2. Data analysis To analyse the relation between sea level and lagoon depth time series.24].1 +1. Table 2 summarizes the methods.5%Ã +0. Dussaillant et al.1 m/s Range Jan–Nov 2006 Jan–Nov 2006 Jan–Sep 2006 Jan–Sep 2006 which will be published in full in a future paper based on synthesis of ongoing work [23.9 mS/cm 0 to 42% 0.00 mg/L to 50 g/L 0 to 14 0 to 20. Due to the strong dependence of lagoon level on tides while connected to the sea. Measurements included dissolved oxygen.0 to 4.01 mg PO43À/L (+0. pH and conductivity with on-site sensors.82 mg P-PO4/L Triode pH Electrode (Thermo Orion) DO 100 (Oakton)¤ Spectrophotometer DR/2010 (HACH) { { Corrects for temperature for samples between À2 and 358C. Scale adjusts automatically according to the measurement. .5 mg P-PO43À/L 0.0 to 2. to relate sea to lagoon water level.206 Table 1 Summary of data used Type of Data Water level Sea level Rainfall Wind A. including: (1) typical average pattern repetition and residual analysis [25].3.0 and 50.0%. and nutrients from samples stored at 48C.0 to 0.1% +0.0% 0. assuming only lateral flow (Dupuit approximation). when the maximum tidal amplitude differences are registered and therefore higher fluxes are assumed to occur.5 mg N-NO3À/L 0. we used several Table 2 Water quality equipment and methods used Instrument (brand) WT-HR (TruTrack) Sension5 (HACH){ Parameter Temperature Conductivity{ Salinity TDS{ pH OD N-NO3À P-PO4 methods.18C +0.003 mg P-PO4/L) Range À308C to + 708C 0. through a typical impulse response function approach [26]. in connected and disconnected phases.10 mg N-NO3À/L +0.5%Ã +0. / Desalination 246 (2009) 202–214 Unit m m mm m/s Resolution 10-min mean Hourly mean Daily Hourly (9–18 h) Precision +1 cm +1 cm +0. to identify most important frequencies of processes affecting water level. thus reducing to a diffusion-type equation: ›h ›2 h w ÀDÁ 2 ¼ ›t ›x p ð2Þ Precision +0. and (4) a simplified numerical model based on Darcy’s equation applied to an unconfined aquifer. to identify average characteristics of rising and recessing cyclic periods. (2) frequency spectrums. ¤ Corrects for temperature for samples between 0 and 508C and for salinity between 0. Ã From the respective measurement scale.00 mg/L 0 to 200. (3) Fourier analysis. filtered and analyzed with spectrophotometer methods.00 mS/cm to 199. water quality measurements have been done monthly on full moon days.25 mm +0.5%Ã +0.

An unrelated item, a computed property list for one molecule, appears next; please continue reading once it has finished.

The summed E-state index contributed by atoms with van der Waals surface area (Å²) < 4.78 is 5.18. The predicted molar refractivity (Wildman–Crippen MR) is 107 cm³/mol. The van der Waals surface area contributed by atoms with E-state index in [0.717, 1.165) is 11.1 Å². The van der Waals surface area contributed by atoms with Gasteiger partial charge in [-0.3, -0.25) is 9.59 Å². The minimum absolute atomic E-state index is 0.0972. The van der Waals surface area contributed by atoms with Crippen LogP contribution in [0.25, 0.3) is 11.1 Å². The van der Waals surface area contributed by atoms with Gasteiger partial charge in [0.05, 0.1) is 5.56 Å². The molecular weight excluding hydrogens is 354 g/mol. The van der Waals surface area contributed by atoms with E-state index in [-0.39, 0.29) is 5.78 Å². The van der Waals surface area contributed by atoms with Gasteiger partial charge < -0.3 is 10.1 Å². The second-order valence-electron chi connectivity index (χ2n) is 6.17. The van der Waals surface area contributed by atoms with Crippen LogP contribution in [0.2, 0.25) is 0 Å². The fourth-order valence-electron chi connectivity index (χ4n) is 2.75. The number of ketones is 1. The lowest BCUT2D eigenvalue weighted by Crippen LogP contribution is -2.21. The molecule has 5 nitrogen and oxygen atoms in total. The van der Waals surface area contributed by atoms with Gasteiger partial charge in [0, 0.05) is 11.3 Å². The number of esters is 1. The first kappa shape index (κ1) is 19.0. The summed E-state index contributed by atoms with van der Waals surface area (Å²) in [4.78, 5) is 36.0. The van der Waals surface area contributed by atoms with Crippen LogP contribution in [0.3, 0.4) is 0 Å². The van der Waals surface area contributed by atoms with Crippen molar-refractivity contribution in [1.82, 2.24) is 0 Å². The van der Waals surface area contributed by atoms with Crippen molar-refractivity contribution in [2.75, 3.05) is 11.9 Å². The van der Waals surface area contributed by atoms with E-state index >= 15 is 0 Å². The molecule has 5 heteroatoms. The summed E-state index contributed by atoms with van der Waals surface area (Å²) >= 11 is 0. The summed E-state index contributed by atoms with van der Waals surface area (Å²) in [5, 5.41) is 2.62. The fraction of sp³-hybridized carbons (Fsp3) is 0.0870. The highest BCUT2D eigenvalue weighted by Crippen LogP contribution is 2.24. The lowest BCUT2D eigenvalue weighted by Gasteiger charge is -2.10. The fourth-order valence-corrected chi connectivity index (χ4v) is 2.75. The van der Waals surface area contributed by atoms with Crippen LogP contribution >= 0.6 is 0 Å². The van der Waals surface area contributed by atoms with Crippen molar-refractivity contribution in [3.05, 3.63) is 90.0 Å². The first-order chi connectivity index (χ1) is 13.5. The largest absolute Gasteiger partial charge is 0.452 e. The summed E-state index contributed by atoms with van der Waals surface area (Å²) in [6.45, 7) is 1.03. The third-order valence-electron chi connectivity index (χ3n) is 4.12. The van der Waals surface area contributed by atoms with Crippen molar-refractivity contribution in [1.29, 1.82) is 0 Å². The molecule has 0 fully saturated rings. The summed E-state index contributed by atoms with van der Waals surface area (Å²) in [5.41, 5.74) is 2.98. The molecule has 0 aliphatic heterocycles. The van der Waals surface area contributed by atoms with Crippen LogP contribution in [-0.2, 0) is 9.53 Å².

inducing a daily oscillation in the lagoon water level (Fig. 24. depending on the tide. Dussaillant et al. and p is soil porosity [L3/L3]. 3.5 h and another lesser one at 23. Disconnection during the study period occurred during midSeptember. An analysis of the average pattern (Fig. spectral analysis only reveals a slight peak at period 0.5 h (high tides). Yali streamflow eroded the bar that had closed the stream mouth during the previous dry season (Fig. primarily sand with some gravel. if there was a head difference between sea and lagoon water levels. during the connected phase the lagoon-level amplitude difference averaged 20 cm. for example. the sea (NW) side Ks ranged from 0.4 days (moon cycles). Results and discussion 3.1. measured. measured. the lagoon and the ocean were connected through the outlet.18-mm. Sea data revealed a peak at 12. 3. until water levels stabilized circa 18 September with the bar finally closed (Fig. Then. 3. Conversely. This partial differential equation was solved for h with a fully implicit method.53 to 15-m-dÀ1. given by Eq.80 to 13-m-dÀ1 on the upslope (SE) side. due to rainfall events.015 mdÀ1. When the outlet bar formed and the lagoon disconnected from the ocean.997 days. soil saturated hydraulic conductivity. c).5 m). as discussed further below). there was no apparent relationship between sea level and lagoon level.0137 and standard deviation 0. Soil hydraulics Soils in the vicinity of the lagoon are coarse and relatively homogeneous (D50 = 0. For the recession that followed. From low flows measured in all seepage meters. 3d). Lagoon water level fluctuations During the disconnected phase of the summer–autumn of 2006 (November to June). in the sea recession limb (residual errors in the average pattern with mean 0. the estimated lagoon bottom sediment mean conductivity was estimated as 0. The lagoon . just after high tide. It ranged from 0. measured. using hourly lagoon-water-level and sea-level data as boundary conditions. D is diffusion coefficient. 3 (NB: sea level was converted into relative height above our reference point. when a new inundation cycle was initiated. with k saturated hydraulic conductivity [L/T].43). porosity = 0. / Desalination 246 (2009) 202–214 207 D¼ ka p ð3Þ where h is hydraulic head [L]. and the initial condition being an interpolation between both. The only exceptions were on days of high winds (Fig. 3b. at least an order of magnitude lower than riparian soil Ks reported above. where average sea level was 98. In early winter. Spectral analysis of lagoon (Fig. This implies that probably most of the flow to and from the ocean (QGS) would occur through riparian zones.2 h (tidal daily cycle) and 16. as seen in Fig. estimated.A. 4) for 10-min data from 10 June to 15 September showed that it typically took 4 h to reach peak lagoon level after a sea-level threshold was surpassed by the rising tide (related to the outlet base level. About a week before closure. 3b). w is the rainfall rate [L/T].0705). 5) vs. assumed constant. 3a). This peak was followed by sea level dropping below lagoon level. the periodic fluctuation of water levels was replaced by stepwise increases. a is the aquifer’s thickness [L] (approximately 100 m [27]). it took approximately 13 h to return to initial levels. Ks.2. was measured both in the field (using a tensioinfiltrometer) and in the lab (permeameter measurements from soil samples taken from piezometer installation). varying between 8 and 80 cm (+2 cm). sea levels showed that the most important frequencies in decreasing order are 12. lagoon levels varied almost negligibly.7 h (not shown).